The North Sea showed her might for Sunitas last week on board DFDS KING Seaways!
On my final week here in the North Sea I finally felt her might during a 3 days storm. Thus far on all my shifts I have been very lucky and have had amazing weather with calm seas, hence my sightings have been often and rich.
My Monday started great with two minke whales close to the ship. But on Tuesday the North Sea showed me a taste of her powerful winter storms. All through Tuesday, Wednesday, Thursday and Friday morning the swell threw the huge KING Seaways around like a rubber duck. The gale force winds meant the observation deck was closed for safety reasons and when it was opened on Friday morning the gale winds were still strong enough to knock myself and every passenger who stepped foot on the deck right against the walls. Luckily my sea legs seemed to have come naturally to me so that was one positive thing. For 4 whole days I had no sightings even though I tried, the 3.5 meter swells just made it too hard.
Friday evening the wind finally stopped, the sea calmed and out of the rain came the most vivid perfectly spherical double rainbow! What a lovely sight after the last few days. That night was followed by a beautifully clear full moon, something which I have loved as part of this job. The amazing sunrises, sunsets and full moons never get old and each is different. On nights like this one the moon is so clear and big. Often I used my marine binoculars to peer at the craters and imperfections on its surface, getting an unbelievably close look. I took rainbows and a full moon as a good omens.
They were, but not as I expected. I wasn’t greeted with marine mammals but hundreds of sooty shear waters and great skuas on Saturday and Sunday. In fact all the bird species came out over these last two days in huge numbers, including my faithful friends the Northern Gannets. It was something I’d never seen before and I took it as the birds giving me a bye bye as they knew I had spent many a lull moment between cetacean sightings watching and admiring the birds of the North Sea.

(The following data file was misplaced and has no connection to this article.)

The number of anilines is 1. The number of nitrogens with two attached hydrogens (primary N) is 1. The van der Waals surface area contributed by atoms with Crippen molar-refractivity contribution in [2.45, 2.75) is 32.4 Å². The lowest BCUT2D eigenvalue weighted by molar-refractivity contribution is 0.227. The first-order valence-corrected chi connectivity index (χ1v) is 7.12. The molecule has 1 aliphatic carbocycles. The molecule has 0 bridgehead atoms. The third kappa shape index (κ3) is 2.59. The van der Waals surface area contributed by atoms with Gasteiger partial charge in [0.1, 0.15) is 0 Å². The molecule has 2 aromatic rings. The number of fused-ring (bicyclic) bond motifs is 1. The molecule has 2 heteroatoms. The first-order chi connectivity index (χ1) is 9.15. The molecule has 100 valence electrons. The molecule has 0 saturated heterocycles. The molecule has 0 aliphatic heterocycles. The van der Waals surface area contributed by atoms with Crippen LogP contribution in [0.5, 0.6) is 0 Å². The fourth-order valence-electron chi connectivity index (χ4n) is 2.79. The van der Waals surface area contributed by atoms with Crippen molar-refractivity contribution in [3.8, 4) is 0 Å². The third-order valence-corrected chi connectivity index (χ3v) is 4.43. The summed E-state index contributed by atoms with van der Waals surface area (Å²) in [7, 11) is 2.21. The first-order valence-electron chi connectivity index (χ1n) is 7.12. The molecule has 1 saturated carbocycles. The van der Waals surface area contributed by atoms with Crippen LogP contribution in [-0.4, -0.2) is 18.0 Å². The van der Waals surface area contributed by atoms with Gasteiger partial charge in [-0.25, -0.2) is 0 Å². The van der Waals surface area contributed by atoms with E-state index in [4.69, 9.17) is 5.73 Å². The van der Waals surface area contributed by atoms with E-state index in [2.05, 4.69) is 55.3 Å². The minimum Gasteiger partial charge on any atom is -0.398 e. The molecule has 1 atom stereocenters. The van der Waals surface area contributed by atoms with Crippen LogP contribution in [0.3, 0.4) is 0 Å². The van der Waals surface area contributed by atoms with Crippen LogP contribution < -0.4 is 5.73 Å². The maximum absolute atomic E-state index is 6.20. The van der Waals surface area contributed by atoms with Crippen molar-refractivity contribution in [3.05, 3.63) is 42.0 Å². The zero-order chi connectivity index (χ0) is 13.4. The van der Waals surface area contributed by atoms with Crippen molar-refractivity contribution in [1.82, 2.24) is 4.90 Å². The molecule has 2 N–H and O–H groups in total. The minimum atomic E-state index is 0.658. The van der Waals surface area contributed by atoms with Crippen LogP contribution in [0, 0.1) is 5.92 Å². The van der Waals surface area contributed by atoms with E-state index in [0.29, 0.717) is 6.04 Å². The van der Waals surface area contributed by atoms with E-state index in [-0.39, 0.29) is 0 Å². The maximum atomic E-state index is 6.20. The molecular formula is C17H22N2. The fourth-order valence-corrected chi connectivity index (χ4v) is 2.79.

Not only will I miss the view, weather events, birds and cetaceans but most of all I’ll miss the people. From the passionate passengers who spent many an hour telling me stories of their own amazing wildlife encounters to helping the first time enthusiast spot their first cetacean and watching their joyful reactions. The greatest thing I have taken from my time as a Wildlife Officer is that I am not alone on my fight for the environment, there is more of a fight than I was aware of within the public domain. Everyday people are becoming more and more aware of plight of our natural world and they aren’t just sitting on it. I met so many passengers who are active in their local environmental groups and trying to make a difference and to me that is the most important thing. We must continue raising awareness and protecting critical habitats, not just for whales and dolphins but for all animals including ourselves.
So that’s it folks. A huge thank you to all the lovely passengers I encountered, to the KING Seaways crew and to the Captain. You were all more than helpful and friendly! Thanks for supporting ORCA.
Wildlife Officer North Sea